We all thought it was a great song, but it needed some kind of sonic element to make it pop. Scott [Shriner, the bassist] suggested we put in a synth line with the guitar in the beginning, and he demonstrated his suggestion by whistling it. I thought the sound of him whistling was incredibly cool — way cooler than any synth we could put on there. So I suggested we all go in and whistle.
In “Back to the Shack,” you sing: “disco sucks.” Disco is hardly today’s dominant pop genre. Where were you coming from with that line?
Well, it’s supposed to be in quotation marks. And I think it is on the digital booklet, but for some reason it got left out of the first printing of the CD booklet. Maybe this is a generational thing again, but that was a popular slogan at the end of the disco area. I don’t know … it’s in quotation marks because it’s not necessarily true for me. The speaker in that song is a little shifty, I’ve got to admit.
Early on, you wrote a lot of vivid songs about girls that teenage fans could relate to. How did your relationship with women change after you became famous?
I think I documented the change pretty clearly on Pinkerton. I didn’t get as much attention as I wanted from girls as a teenager. I thought that if I became a rock star, I would finally get all that I wanted — but it didn’t happen. We had great success, but for some reason it didn’t feel like I was in Mötley Crüe. Maybe it was because our fans at the time were 10 years old, or maybe it was because that generation of girls didn’t want that kind of relationship with their favorite musicians. They looked at me as a nice boy who was really pure-minded. I didn’t want to be trapped in that image — so I wrote a very tell-all set of lyrics on Pinkerton, which I hoped would expose the real me. I know it would probably scare off a lot of women, but the ones that remained would be interested in the same thing as me.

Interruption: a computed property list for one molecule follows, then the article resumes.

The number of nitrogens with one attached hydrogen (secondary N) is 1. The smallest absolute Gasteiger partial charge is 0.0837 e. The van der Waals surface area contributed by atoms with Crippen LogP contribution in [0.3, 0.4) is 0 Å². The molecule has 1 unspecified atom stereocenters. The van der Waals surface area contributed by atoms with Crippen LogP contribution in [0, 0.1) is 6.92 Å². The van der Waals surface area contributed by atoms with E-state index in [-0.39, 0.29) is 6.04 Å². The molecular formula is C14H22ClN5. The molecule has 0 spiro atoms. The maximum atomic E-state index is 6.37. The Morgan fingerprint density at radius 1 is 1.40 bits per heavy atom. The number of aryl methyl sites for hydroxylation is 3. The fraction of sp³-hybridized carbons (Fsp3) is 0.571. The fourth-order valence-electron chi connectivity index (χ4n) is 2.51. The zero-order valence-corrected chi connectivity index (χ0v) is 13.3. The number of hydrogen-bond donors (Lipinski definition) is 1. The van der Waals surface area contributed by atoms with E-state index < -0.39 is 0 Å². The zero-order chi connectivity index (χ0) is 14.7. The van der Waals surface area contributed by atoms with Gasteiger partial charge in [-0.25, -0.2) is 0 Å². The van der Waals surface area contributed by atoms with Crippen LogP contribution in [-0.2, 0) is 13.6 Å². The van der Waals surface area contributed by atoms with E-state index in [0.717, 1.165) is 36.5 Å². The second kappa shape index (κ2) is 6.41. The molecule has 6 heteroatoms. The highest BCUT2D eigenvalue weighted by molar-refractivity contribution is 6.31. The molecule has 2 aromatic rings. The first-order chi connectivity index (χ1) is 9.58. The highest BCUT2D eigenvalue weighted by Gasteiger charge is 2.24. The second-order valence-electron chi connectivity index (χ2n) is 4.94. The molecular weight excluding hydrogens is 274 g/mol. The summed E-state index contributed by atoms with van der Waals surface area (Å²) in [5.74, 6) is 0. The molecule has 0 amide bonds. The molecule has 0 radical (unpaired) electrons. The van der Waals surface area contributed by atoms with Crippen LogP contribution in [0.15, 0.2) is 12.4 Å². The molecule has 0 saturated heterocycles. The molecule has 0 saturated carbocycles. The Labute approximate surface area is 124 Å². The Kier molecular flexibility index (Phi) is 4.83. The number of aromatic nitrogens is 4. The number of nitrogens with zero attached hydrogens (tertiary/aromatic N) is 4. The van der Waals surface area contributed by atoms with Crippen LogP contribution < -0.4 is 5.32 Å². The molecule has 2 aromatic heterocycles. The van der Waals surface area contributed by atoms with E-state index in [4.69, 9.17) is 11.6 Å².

So Pinkerton was partially a message to women?
[Laughs.] I think we could probably say that about a majority of rock albums.
When you recorded the State Farm Insurance song — which was originally written by Barry Manilow — it got strong reactions. Paradoxically, part of that may have stemmed from how good it sounded. It was such an emotional interpretation of an insurance-company jingle. Did you have any hesitation about taking on that project?
No hesitation at all. I’m a huge Barry Manilow fan, and I’m a huge fan of that melody. I found out that he wrote it, and it was this forgotten song that existed as a full song. When I heard it, I was so excited because I knew that I would be able to sing it well and Weezer would be able to play it well. I just love it.
When your first album came out, your image was an important part of how your audience connected with you. Did you see yourselves as nerdy, or were you surprised by how the world saw you?
We were totally surprised. Before our record came out, in the two years we were playing in clubs finding our voice, we never once used the words geek or nerd. We never thought of ourselves that way. All the cool kids in L.A. that we knew looked like us. They had glasses and short hair and kind of looked like anti-rock-stars. It wasn’t until the record came out and we came into contact with Middle America that we realized everyone thought we were geeks and nerds. We thought we were the next Nirvana.